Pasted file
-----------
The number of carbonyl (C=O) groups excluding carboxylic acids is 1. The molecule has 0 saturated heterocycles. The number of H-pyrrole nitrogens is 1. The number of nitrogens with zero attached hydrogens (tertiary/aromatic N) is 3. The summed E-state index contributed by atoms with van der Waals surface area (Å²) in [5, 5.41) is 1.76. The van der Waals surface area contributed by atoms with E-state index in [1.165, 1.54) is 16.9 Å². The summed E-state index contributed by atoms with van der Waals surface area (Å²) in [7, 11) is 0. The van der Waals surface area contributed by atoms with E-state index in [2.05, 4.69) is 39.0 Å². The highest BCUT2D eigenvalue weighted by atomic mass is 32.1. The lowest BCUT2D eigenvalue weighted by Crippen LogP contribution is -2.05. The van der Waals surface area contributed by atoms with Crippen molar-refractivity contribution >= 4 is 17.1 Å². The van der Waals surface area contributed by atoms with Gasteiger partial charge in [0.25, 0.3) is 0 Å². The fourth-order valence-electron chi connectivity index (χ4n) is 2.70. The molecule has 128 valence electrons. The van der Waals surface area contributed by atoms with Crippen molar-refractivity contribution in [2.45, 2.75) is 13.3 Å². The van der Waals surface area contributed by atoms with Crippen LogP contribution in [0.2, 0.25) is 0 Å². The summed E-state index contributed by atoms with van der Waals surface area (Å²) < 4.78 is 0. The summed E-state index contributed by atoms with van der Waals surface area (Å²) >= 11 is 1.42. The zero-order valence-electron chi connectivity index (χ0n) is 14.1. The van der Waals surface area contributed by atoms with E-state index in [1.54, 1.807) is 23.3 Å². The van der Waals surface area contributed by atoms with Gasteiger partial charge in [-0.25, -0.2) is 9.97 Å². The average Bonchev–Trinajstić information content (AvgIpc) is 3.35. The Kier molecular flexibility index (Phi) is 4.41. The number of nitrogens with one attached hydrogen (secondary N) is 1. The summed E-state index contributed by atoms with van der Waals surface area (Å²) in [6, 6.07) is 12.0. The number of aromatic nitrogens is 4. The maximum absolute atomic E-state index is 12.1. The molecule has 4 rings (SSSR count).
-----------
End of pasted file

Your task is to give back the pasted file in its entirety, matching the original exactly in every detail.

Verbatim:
The number of carbonyl (C=O) groups excluding carboxylic acids is 1. The molecule has 0 saturated heterocycles. The number of H-pyrrole nitrogens is 1. The number of nitrogens with zero attached hydrogens (tertiary/aromatic N) is 3. The summed E-state index contributed by atoms with van der Waals surface area (Å²) in [5, 5.41) is 1.76. The van der Waals surface area contributed by atoms with E-state index in [1.165, 1.54) is 16.9 Å². The summed E-state index contributed by atoms with van der Waals surface area (Å²) in [7, 11) is 0. The van der Waals surface area contributed by atoms with E-state index in [2.05, 4.69) is 39.0 Å². The highest BCUT2D eigenvalue weighted by atomic mass is 32.1. The lowest BCUT2D eigenvalue weighted by Crippen LogP contribution is -2.05. The van der Waals surface area contributed by atoms with Crippen molar-refractivity contribution >= 4 is 17.1 Å². The van der Waals surface area contributed by atoms with Gasteiger partial charge in [0.25, 0.3) is 0 Å². The fourth-order valence-electron chi connectivity index (χ4n) is 2.70. The molecule has 128 valence electrons. The van der Waals surface area contributed by atoms with Crippen molar-refractivity contribution in [2.45, 2.75) is 13.3 Å². The van der Waals surface area contributed by atoms with Crippen LogP contribution in [0.2, 0.25) is 0 Å². The summed E-state index contributed by atoms with van der Waals surface area (Å²) < 4.78 is 0. The summed E-state index contributed by atoms with van der Waals surface area (Å²) >= 11 is 1.42. The zero-order valence-electron chi connectivity index (χ0n) is 14.1. The van der Waals surface area contributed by atoms with E-state index in [1.54, 1.807) is 23.3 Å². The van der Waals surface area contributed by atoms with Gasteiger partial charge in [-0.25, -0.2) is 9.97 Å². The average Bonchev–Trinajstić information content (AvgIpc) is 3.35. The Kier molecular flexibility index (Phi) is 4.41. The number of nitrogens with one attached hydrogen (secondary N) is 1. The summed E-state index contributed by atoms with van der Waals surface area (Å²) in [6, 6.07) is 12.0. The number of aromatic nitrogens is 4. The maximum absolute atomic E-state index is 12.1. The molecule has 4 rings (SSSR count).